Talking to Your Teens about Drug and Alcohol Addiction

Drug and Alcohol Addiction

It seems to be getting increasingly more difficult for parents to have discussions with their teens about important issues. In America today, we are seeing an epidemic rise in the number of young people that are getting involved with heroin and painkillers. It’s a problem that demands immediate attention.

Are you having difficulty trying to figure out how to broach the subject of drug abuse with your child? If so, you are not alone. Many parents report having difficulty even knowing where to start. The reality is that you need to talk to your child. They need to hear about the dangers of abusing substances from the people they can trust the most.

To better help you get past any hesitations you have about having this very important discussion, here’s a few tips that might make the process a little easier.

Before starting any conversation, it would be helpful to educate yourself about current issues related to drug abuse both around the country and in the local community.

No surprise attacks. Kids tend to get defensive when suddenly confronted about important topics. You can ease their anxiety a bit by telling them you need to have a family discussion about a very important health matter, when would be good for them.

You can start the conversation by asking them what they know about current drug abuse issues in the community.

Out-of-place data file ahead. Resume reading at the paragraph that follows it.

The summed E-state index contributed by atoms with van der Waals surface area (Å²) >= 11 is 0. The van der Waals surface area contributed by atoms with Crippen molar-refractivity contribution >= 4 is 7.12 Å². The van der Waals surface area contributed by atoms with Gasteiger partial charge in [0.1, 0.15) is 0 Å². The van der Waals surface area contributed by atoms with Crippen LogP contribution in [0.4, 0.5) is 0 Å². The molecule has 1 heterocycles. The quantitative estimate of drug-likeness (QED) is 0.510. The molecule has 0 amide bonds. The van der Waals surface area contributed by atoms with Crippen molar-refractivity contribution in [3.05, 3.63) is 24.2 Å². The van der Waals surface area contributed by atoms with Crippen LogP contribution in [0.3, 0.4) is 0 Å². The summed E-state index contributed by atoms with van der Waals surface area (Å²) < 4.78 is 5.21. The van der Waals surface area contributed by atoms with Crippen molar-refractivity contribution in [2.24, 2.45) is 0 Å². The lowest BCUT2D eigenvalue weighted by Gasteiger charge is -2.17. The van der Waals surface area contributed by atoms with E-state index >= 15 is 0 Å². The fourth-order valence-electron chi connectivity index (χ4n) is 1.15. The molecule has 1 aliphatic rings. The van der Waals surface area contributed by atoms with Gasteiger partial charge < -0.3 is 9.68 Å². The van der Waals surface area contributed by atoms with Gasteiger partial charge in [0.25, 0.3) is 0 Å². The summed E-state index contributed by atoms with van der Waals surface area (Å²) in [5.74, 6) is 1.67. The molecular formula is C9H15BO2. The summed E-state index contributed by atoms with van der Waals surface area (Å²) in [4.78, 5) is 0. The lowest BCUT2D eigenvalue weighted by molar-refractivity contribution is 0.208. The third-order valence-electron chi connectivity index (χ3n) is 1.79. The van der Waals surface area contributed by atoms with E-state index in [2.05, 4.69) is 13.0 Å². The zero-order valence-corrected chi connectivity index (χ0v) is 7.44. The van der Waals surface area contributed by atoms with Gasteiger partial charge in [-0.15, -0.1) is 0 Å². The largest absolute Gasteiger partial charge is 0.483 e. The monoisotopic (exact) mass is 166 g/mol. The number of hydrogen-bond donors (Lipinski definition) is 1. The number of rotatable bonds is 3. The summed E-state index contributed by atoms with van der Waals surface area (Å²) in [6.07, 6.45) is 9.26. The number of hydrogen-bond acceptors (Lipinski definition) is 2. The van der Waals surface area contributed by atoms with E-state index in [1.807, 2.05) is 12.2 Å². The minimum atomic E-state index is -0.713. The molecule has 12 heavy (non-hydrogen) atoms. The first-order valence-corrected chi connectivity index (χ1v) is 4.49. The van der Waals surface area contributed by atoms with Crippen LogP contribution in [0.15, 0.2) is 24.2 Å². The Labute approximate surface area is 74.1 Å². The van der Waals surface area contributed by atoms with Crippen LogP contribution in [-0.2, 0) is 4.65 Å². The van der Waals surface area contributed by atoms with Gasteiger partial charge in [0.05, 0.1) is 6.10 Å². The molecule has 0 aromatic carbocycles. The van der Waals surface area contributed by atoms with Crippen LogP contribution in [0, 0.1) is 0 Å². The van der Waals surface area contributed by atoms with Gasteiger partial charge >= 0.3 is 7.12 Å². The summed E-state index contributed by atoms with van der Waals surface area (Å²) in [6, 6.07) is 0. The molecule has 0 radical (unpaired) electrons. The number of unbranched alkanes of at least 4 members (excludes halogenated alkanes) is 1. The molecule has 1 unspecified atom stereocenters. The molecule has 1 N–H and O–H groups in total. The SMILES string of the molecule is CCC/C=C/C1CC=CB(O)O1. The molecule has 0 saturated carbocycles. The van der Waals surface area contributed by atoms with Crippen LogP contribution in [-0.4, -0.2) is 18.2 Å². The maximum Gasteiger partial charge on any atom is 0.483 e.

Even if you suspect your child might be experimenting with drugs, you don’t want to make unfounded accusations.

In some ways, kids are growing up faster than they did when you were a teenager. It’s fine to start a conversation about drugs when your child is 11 or 12 years old.

It’s easy to focus on the horrible effects of drug abuse, but try to get the conversation headed in a positive direction. Scare tactics seldom work. You should focus more on the things your child can accomplish by simply avoiding negative influences like drugs in their life.

This is an important topic. If you simply feel you can’t have this conversation, it would be worth the time, effort and money to enlist help from a professional counselor.

If you are still not convinced talking to your child about drug abuse is important, consider this. How would you feel if an open and honest conversation was all it would have taken to keep you child from getting caught up in the cycle of drug addiction?

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